* If the main input folder is on a remote Windows machine, you must share the folder before you add the adapter instance. Do not map the main input folder. Windows services do not work with mapped drives. * If the main input folder is on a remote Linux machine, you must mount the folder to the Collector server before you add the adapter instance.

Problem being, that if you actually have your Solutions Enabler host running on Windows, you need to input a UNC path in the format of \\servername\sharename. But the problem here is that the virtual machines inside the vApp do not come with any access methods for Windows shares. You won’t find any tools like mount.cifs, smbclient or even have the option to specify smbfs as the type of file system to mount. And that means what? Well, you will have two options to overcome this situation. You can either install the Services for Unix/Services for NFS on your Windows host and set up an NFS share on your Windows machine. Or, you can migrate your Solutions Enabler host to a Linux machine and set up everything there. OK, so how do I configure this stuff under Linux? Glad you asked. You can follow some of the steps from the post that Matt created, but I’m going to write them down here anyway so you will have one page with all the steps you need. I’m going to assume that you have already set up your Linux machine, and that you have installed the Solutions Enabler package. Go in to the following file: /usr/emc/API/symapi/config and add these following lines at the end of the file, then make sure you save your changes (create a backup of the original, this is always a good idea):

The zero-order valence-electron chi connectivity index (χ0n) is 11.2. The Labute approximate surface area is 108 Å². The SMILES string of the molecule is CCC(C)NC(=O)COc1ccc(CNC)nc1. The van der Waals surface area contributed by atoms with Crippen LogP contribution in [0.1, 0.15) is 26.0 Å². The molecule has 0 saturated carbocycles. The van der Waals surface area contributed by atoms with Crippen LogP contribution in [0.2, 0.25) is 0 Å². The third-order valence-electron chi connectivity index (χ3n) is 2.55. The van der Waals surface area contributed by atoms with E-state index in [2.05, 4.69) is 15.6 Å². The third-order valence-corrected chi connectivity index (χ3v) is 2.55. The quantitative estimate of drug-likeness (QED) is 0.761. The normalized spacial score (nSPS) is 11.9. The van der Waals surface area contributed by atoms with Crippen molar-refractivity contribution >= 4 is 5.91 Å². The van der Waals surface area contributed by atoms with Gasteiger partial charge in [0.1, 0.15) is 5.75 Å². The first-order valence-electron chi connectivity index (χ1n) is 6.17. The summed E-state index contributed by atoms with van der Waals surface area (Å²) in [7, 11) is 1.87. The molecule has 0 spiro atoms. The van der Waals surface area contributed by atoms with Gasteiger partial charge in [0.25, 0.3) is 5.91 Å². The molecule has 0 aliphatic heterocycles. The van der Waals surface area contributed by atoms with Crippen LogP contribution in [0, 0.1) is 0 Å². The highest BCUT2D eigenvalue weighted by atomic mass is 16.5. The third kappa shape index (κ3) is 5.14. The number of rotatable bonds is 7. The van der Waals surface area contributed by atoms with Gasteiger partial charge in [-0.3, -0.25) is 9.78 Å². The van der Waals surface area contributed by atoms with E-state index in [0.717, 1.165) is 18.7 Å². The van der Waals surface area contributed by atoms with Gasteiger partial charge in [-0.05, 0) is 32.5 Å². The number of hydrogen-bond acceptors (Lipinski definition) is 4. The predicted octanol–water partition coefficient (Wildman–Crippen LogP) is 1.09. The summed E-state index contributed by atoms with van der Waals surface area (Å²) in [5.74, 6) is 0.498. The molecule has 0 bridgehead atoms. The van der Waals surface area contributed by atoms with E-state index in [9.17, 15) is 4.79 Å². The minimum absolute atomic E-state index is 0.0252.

storstpd:dmn_run_spa = disable
storstpd:dmn_run_smc = disable
storstpd:dmn_run_ttp = enable
storstpd:dmn_run_ttp_on_sp = disable
storstpd:dmn_run_rtc = disable
storstpd:ttp_collection_interval = 5
storstpd:ttp_rdflnk_metrics = enable
storstpd:ttp_se_tcp_metrics = enable
storstpd:ttp_se_nw_metrics = enable
storstpd:ttp_dev_metrics = disable
storstpd:ttp_disk_metrics = disable
storstpd:ttp_dgdev_metrics = enable
storstpd:ttp_se_tcp_metrics = enable
storstpd:ttp_se_nw_metrics = enable
storstpd:ttp_se_nwi_metrics = enable
storstpd:ttp_re_sg_metrics = enable
storstpd:ttp_re_nwc_metrics = enable
storstpd:ttp_rdflnk_metrics = enable
storstpd:ttp_se_tcp_metrics = enable
storstpd:ttp_se_nw_metrics = enable
storstpd:use_compression = enable

Next, restart the storstpd daemon:

/opt/emc/SYMCLI/bin/stordaemon shutdown storstpd /opt/emc/SYMCLI/bin/stordaemon start storstpd

Check if the daemon is up and running again by issuing the following command. The first line should show the Daemon State as “Running”:

/opt/emc/SYMCLI/bin/stordaemon show storstpd

Now, since the Analytics VM will be actually collecting the information from the adapter, it needs to be able to access the files from your Solutions Enabler host. Since the Analytics VM will be running the collection process as a user called “Admin”, we need to consider something. The admin user on the vCenter Operations appliance will be running with a user ID (UID) of 1000, and a group ID (GID) of 1003. That means that we should either install our Solutions Enabler using a user with the same user ID and group ID, or we need to map some things so that the admin user can actually access the files later on. In order to export the directory with the required files for the Symmetrix adapter, we will add the following line to /etc/exports: /usr/emc/API/symapi/stp *(rw,insecure,all_squash,anonuid=0,anongid=0) Obviously, this isn’t the best you can do from a security perspective, so feel free to change these options as needed for your environment, but basically what we are doing here is this: